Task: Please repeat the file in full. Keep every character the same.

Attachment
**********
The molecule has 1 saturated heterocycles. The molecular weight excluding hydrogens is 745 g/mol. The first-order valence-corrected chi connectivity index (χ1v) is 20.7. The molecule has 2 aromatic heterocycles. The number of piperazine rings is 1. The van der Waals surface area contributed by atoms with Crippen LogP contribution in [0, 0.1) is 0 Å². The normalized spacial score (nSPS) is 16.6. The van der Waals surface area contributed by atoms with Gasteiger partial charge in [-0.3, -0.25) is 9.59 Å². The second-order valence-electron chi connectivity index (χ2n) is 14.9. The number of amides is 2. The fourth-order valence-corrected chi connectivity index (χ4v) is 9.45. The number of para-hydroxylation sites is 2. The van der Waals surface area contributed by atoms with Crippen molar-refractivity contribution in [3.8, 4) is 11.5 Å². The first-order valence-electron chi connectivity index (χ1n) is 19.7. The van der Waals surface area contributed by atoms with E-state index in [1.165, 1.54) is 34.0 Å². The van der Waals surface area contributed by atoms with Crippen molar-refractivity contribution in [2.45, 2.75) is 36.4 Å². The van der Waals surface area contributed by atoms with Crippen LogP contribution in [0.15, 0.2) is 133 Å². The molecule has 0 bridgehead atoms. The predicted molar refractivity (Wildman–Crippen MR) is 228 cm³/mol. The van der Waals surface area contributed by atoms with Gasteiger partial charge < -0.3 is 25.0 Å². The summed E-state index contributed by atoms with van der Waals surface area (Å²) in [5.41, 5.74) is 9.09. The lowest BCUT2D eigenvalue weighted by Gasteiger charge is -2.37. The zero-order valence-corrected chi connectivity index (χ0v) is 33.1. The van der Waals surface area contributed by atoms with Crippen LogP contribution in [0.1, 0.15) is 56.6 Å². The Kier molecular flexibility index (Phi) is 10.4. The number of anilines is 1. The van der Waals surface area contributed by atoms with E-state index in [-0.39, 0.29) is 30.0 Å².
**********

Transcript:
The molecule has 1 saturated heterocycles. The molecular weight excluding hydrogens is 745 g/mol. The first-order valence-corrected chi connectivity index (χ1v) is 20.7. The molecule has 2 aromatic heterocycles. The number of piperazine rings is 1. The van der Waals surface area contributed by atoms with Crippen LogP contribution in [0, 0.1) is 0 Å². The normalized spacial score (nSPS) is 16.6. The van der Waals surface area contributed by atoms with Gasteiger partial charge in [-0.3, -0.25) is 9.59 Å². The second-order valence-electron chi connectivity index (χ2n) is 14.9. The number of amides is 2. The fourth-order valence-corrected chi connectivity index (χ4v) is 9.45. The number of para-hydroxylation sites is 2. The van der Waals surface area contributed by atoms with Crippen molar-refractivity contribution in [3.8, 4) is 11.5 Å². The first-order valence-electron chi connectivity index (χ1n) is 19.7. The van der Waals surface area contributed by atoms with E-state index in [1.165, 1.54) is 34.0 Å². The van der Waals surface area contributed by atoms with Crippen molar-refractivity contribution in [2.45, 2.75) is 36.4 Å². The van der Waals surface area contributed by atoms with Crippen LogP contribution in [0.15, 0.2) is 133 Å². The molecule has 0 bridgehead atoms. The predicted molar refractivity (Wildman–Crippen MR) is 228 cm³/mol. The van der Waals surface area contributed by atoms with Gasteiger partial charge < -0.3 is 25.0 Å². The summed E-state index contributed by atoms with van der Waals surface area (Å²) in [5.41, 5.74) is 9.09. The lowest BCUT2D eigenvalue weighted by Gasteiger charge is -2.37. The zero-order valence-corrected chi connectivity index (χ0v) is 33.1. The van der Waals surface area contributed by atoms with Crippen LogP contribution in [0.1, 0.15) is 56.6 Å². The Kier molecular flexibility index (Phi) is 10.4. The number of anilines is 1. The van der Waals surface area contributed by atoms with E-state index in [-0.39, 0.29) is 30.0 Å².